This is a , so the shortest code in bytes wins. You may use a language that was made after this contest, as long as it was not made for answering this challenge. (Of course, you can use it, if it provides an interesting solution, but mark your answer as non-competing.)

# Reference implementation

I tested this in IE, so there really shouldn't be a problem. If there is a problem, there's an easy solution: get a sane browser.

function min(n) {
var seq = [];
for(var i = 1; i <= n; i++) seq.push(i);
seq = seq.join("").split("").map(Number);
var to;
if(seq.indexOf(1) >= 0) to = seq.splice(seq.indexOf(1), 1);
seq.sort(function(a, b) {
return a - b;
});
if(to) seq = to.concat(seq);
return seq.join("");
}
t.onchange = t.onkeyup = function() {
h.innerHTML = min(this.value)
}
* {
font-family: Consolas, monospace;
}
input {
border: 2px dotted #aaaaaa;
margin: 10px;
}
<input id="t" type="number">
<div id="h">

The Stack Snippet at the bottom of this post generates the catalog from the answers a) as a list of shortest solution per language and b) as an overall leaderboard.

## Language Name, N bytes

where N is the size of your submission. If you improve your score, you can keep old scores in the headline, by striking them through. For instance:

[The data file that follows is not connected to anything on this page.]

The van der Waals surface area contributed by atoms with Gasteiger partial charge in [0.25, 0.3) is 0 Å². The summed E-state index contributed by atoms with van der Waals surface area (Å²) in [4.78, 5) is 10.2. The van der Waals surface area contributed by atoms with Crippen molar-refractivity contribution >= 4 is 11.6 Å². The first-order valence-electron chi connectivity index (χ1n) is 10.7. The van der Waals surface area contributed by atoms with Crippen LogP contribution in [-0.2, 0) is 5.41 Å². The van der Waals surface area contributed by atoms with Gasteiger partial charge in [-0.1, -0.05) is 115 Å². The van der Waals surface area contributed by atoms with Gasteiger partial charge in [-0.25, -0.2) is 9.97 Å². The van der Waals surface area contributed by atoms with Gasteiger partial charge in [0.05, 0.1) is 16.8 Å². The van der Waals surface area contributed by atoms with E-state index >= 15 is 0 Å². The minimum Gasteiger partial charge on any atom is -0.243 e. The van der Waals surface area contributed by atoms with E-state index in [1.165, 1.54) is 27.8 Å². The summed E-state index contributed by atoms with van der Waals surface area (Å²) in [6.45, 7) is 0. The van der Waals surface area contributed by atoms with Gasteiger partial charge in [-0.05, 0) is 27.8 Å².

## Ruby, <s>104</s> <s>101</s> 96 bytes

If there you want to include multiple numbers in your header (e.g. because your score is the sum of two files or you want to list interpreter flag penalties separately), make sure that the actual score is the last number in the header:

## Perl, 43 + 2 (-p flag) = 45 bytes

You can also make the language name a link which will then show up in the snippet:

## [><>](http://esolangs.org/wiki/Fish), 121 bytes

• I always thought 0 is the rien number. – flawr Jan 6 '16 at 19:36
• Not sure if I'm missing something, but we can just move one of the 1s in front of the 0s, yeah? – FryAmTheEggman Jan 6 '16 at 19:40
• @FryAmTheEggman You are correct. – Conor O'Brien Jan 6 '16 at 19:40
• @MartinBüttner \o/ you found it. – Conor O'Brien Jan 6 '16 at 20:02
• @CᴏɴᴏʀO'Bʀɪᴇɴ Nope that one was different. That one only allowed permutations of the entire numbers, not of their individual digits. – Martin Ender Jan 6 '16 at 20:05

# Reng v.3.2, 36 bytes

1i#x:xe!Ø;$:1+)å(Eh å'11µ1nran! ¡n~ Try it here! This pushes 1 to the stack, then stores the input i into x (i#x). Then, a range of all the necessary numbers is created using :xe!Ø;$:1+)å(Eh, being ended by Ø, which goes the first i.e. next line. å takes every number and pushes the digits of that number.